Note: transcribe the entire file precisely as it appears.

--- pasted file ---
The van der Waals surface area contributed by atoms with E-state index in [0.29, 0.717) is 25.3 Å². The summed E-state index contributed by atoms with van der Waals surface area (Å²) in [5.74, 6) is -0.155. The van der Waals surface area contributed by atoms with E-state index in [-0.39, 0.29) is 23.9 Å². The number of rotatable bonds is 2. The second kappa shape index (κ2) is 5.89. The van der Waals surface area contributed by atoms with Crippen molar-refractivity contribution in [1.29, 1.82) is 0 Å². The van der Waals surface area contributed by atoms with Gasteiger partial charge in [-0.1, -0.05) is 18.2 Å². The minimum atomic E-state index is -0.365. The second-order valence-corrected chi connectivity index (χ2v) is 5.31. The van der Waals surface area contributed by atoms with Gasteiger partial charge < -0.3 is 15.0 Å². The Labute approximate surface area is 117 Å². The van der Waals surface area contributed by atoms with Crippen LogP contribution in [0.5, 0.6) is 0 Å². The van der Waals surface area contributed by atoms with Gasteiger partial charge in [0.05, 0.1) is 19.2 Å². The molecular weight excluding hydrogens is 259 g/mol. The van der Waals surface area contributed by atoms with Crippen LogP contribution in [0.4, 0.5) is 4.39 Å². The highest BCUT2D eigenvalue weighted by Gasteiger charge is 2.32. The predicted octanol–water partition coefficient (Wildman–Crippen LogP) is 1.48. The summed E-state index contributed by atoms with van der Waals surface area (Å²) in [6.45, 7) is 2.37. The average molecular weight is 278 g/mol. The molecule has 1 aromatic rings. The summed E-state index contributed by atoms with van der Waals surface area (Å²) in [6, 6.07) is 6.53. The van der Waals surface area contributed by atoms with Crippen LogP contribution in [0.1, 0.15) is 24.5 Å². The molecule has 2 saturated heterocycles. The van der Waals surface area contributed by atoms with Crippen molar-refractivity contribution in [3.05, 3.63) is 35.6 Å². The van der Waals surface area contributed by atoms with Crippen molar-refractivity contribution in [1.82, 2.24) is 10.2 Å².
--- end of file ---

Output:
The van der Waals surface area contributed by atoms with E-state index in [0.29, 0.717) is 25.3 Å². The summed E-state index contributed by atoms with van der Waals surface area (Å²) in [5.74, 6) is -0.155. The van der Waals surface area contributed by atoms with E-state index in [-0.39, 0.29) is 23.9 Å². The number of rotatable bonds is 2. The second kappa shape index (κ2) is 5.89. The van der Waals surface area contributed by atoms with Crippen molar-refractivity contribution in [1.29, 1.82) is 0 Å². The van der Waals surface area contributed by atoms with Gasteiger partial charge in [-0.1, -0.05) is 18.2 Å². The minimum atomic E-state index is -0.365. The second-order valence-corrected chi connectivity index (χ2v) is 5.31. The van der Waals surface area contributed by atoms with Gasteiger partial charge < -0.3 is 15.0 Å². The Labute approximate surface area is 117 Å². The van der Waals surface area contributed by atoms with Crippen LogP contribution in [0.5, 0.6) is 0 Å². The van der Waals surface area contributed by atoms with Gasteiger partial charge in [0.05, 0.1) is 19.2 Å². The molecular weight excluding hydrogens is 259 g/mol. The van der Waals surface area contributed by atoms with Crippen LogP contribution in [0.4, 0.5) is 4.39 Å². The highest BCUT2D eigenvalue weighted by Gasteiger charge is 2.32. The predicted octanol–water partition coefficient (Wildman–Crippen LogP) is 1.48. The summed E-state index contributed by atoms with van der Waals surface area (Å²) in [6.45, 7) is 2.37. The average molecular weight is 278 g/mol. The molecule has 1 aromatic rings. The summed E-state index contributed by atoms with van der Waals surface area (Å²) in [6, 6.07) is 6.53. The van der Waals surface area contributed by atoms with Crippen LogP contribution in [0.1, 0.15) is 24.5 Å². The molecule has 2 saturated heterocycles. The van der Waals surface area contributed by atoms with Crippen molar-refractivity contribution in [3.05, 3.63) is 35.6 Å². The van der Waals surface area contributed by atoms with Crippen molar-refractivity contribution in [1.82, 2.24) is 10.2 Å².